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Center for Health Literacy Promotion Blog

Promoting Health Literacy with Beginnings Guides Part 7: Illustration

How do we advance toward the national vision of a health literate society in which everyone gets actionable health information along with the support needed to use it in context for personal benefit? 
 
The first requirement is actionable information that fits the learner. We know that info that is meaningful and useful to me may not be suitable for you.  We are using the Suitability Assessment of Materials - SAM  to check the fit of Beginnings Guides for promoting health literacy in mothers of children aged 0 (pregnancy) to three years. Part 6began our consideration of graphic elements. This Part 7 addresses  the type and relevance of illustrations and captions.
 

Illustrate key messages. The purpose of an image on the page is to present the key content visually, to “say” the important point another way.   Avoid using images to fill space or carry the design; that is like introducing background noise.
 
Every image needs a caption to tell the reader where to focus and what to think about. An image without a caption is a missed teaching and learning opportunity.  An intended learner should be able to look at the images and read only the captions and still get the key points.
 
Your baby has strong feelings.


Keep illustrations simple
SAM recommends simple line drawings that promote realism without distracting details.  The line drawings part may be out of date; learners have become much more sophisticated viewers of images in the 20 years since Len and Cici Doak wrote and tested the SAM.  However, the part about keeping illustrations simple, omitting distracting detail, has become more important as the competition for attention and memory has increased.  Non-essential details distract from the key point.  For example, in info for pregnant women and parents, wedding rings can distract readers into all sorts of tangents and emotional issues unrelated to the topic.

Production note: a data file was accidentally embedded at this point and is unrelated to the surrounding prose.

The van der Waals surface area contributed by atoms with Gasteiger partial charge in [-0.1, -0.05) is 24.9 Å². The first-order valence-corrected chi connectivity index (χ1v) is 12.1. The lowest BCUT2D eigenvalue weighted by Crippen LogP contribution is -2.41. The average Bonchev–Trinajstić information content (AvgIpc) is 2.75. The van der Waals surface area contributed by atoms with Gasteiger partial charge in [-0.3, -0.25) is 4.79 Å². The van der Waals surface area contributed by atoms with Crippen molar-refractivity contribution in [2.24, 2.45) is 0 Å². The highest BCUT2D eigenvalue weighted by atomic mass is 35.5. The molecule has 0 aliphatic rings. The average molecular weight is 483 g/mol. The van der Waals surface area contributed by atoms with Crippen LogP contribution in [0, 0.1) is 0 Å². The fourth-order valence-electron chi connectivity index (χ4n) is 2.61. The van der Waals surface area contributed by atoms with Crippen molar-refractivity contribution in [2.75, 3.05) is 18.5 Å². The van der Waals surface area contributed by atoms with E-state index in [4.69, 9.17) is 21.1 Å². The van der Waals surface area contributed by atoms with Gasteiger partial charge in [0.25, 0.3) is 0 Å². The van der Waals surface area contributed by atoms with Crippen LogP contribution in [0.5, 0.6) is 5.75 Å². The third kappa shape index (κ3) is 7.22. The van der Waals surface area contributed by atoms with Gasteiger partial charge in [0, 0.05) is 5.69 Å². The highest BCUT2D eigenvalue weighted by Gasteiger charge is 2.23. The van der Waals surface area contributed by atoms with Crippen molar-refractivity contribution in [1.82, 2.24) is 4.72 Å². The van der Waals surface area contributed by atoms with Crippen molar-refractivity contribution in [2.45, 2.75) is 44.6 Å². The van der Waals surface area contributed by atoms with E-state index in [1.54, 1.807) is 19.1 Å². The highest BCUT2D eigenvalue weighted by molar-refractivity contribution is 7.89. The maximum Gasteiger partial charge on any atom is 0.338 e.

I prefer photos to clip art,  as long as they look “real” and there is not too much detail. Black and white photos are less expensive to print than color and can help focus readers on the important content.
 

Pregnancy is not a time to lose weight.
Do not go on a diet. Eat well and eat often.

Choose images that are familiar to the learners; people who look like them in settings they have experienced. We have learned from testing Beginnings Guides that abstract symbols are often not recognized. Anatomical drawings break the rules about simplicity and familiarity - we just are not accustomed to seeing the inside of the body.  Sometimes they are appropriate but must be carefully labeled, and require direct assistance to make meaning out of them. Illustrations of detached body parts made our testers uncomfortable. 
 




Only the learners know for sure which images aid their understanding and lead them into action. Test the images along with the text. If you need to change them, you need to retest to be sure you solved the problem and did not create a new one.
 



Breastfeed your baby for as long as possible.

BeginningsGuides get three Superior ratings in this section: for consistent use of simple, familiar images; for presenting key messages so the learner can “get” the main ideas from the images alone; for using a caption on nearly all illustrations.
 
Next: Lists, tables, charts, forms.
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